In a recent interview, the host of The Daily Show, Trevor Noah explained how he works out without going to the gym. He described his strategy as “assigning an exercise to each person.”
- When Trevor runs into Jane, he does 5 pushups
- When Trevor runs into Bob, he does 10 squats
B.J. Fogg would applaud Trevor for using Triggers to create new behaviors.
Fogg, a behavior scientist at Stanford, is the architect behind the concept called “Tiny Habits.” Trevor’s pushups and squats are Tiny Habits.
According to Fogg, a Tiny Habit is “a very little thing that you sequence into your life in a place that makes sense and you work to make it automatic.”
How do we make it automatic? Triggers.
For example, Fogg wanted to be less sedentary in his office. So he created this trigger: when his phone rings, he stands up.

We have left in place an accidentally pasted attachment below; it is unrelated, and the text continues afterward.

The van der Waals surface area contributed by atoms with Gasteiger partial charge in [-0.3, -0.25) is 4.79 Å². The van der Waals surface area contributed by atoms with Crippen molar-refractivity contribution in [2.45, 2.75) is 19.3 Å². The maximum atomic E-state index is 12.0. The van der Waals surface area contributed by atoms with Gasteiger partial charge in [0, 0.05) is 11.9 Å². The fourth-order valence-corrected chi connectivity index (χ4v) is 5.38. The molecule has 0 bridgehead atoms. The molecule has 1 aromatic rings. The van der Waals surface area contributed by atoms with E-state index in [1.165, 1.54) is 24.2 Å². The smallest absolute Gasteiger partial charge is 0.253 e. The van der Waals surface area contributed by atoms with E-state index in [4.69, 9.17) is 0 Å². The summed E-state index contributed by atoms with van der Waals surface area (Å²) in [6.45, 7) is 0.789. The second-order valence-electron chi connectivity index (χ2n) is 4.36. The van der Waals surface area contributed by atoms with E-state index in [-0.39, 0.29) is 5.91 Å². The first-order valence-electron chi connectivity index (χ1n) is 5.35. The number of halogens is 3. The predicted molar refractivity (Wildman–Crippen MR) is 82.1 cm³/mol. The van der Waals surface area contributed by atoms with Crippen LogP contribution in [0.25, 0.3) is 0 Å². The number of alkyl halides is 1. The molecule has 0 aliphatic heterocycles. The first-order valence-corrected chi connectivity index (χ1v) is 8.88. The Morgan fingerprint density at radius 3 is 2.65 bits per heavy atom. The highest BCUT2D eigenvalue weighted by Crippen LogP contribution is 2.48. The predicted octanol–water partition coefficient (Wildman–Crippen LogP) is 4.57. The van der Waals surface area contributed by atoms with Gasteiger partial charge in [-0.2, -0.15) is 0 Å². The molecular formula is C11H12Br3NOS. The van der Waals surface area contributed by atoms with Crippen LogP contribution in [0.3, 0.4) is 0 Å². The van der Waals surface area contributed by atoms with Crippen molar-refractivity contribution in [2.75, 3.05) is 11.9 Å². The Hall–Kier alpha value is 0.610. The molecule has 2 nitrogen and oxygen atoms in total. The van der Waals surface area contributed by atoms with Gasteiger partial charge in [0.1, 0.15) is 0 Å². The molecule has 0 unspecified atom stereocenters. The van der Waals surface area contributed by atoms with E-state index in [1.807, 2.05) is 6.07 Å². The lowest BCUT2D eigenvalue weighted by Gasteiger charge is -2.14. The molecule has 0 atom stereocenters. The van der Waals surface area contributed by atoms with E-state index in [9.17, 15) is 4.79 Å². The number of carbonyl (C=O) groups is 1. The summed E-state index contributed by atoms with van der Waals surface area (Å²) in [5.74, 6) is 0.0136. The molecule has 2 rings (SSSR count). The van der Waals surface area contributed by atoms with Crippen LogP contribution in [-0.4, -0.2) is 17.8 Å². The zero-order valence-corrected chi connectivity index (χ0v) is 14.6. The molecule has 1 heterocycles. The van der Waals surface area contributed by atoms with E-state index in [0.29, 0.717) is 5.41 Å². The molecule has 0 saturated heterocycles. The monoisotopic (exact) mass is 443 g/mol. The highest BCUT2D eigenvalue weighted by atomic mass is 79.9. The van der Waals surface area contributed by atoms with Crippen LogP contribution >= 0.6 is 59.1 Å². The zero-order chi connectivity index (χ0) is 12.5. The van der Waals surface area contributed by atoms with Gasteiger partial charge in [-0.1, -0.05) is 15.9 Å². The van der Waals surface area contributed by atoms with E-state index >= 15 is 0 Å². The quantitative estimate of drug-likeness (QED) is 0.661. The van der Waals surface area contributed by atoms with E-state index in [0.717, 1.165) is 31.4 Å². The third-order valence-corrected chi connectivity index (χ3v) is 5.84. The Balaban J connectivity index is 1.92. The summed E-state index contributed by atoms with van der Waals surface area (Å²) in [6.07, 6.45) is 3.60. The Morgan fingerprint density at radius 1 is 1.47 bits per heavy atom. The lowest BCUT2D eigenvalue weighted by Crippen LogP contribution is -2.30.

By anchoring a new behavior (ex: exercising; standing up) to something else that already happens (ex: Trevor running into Jane and Bob in the hallway; Fogg’s phone ringing), we trigger the new behavior.
“Habits are things you do without deciding,” says Fogg.
And when the behaviors are simple and automatic, there’s no need to rely on motivation or willpower.
Triggers are powerful, but we don’t need to limit their potential to create good-health behaviors.
We can use triggers to create best-boss-ever behaviors:
- When we start a team meeting, recognize someone’s effort
- When we arrive at our desk Monday morning, send an encouraging text to the team
- When we conclude a 1:1 with a team member, ask, “What’s in your way that I can do something about?”
- When someone seems upset or frustrated, stop talking and just listen.
- When we get our paycheck, write a thank you note.
In our quest to become better bosses, triggering new behaviors is a game-changer.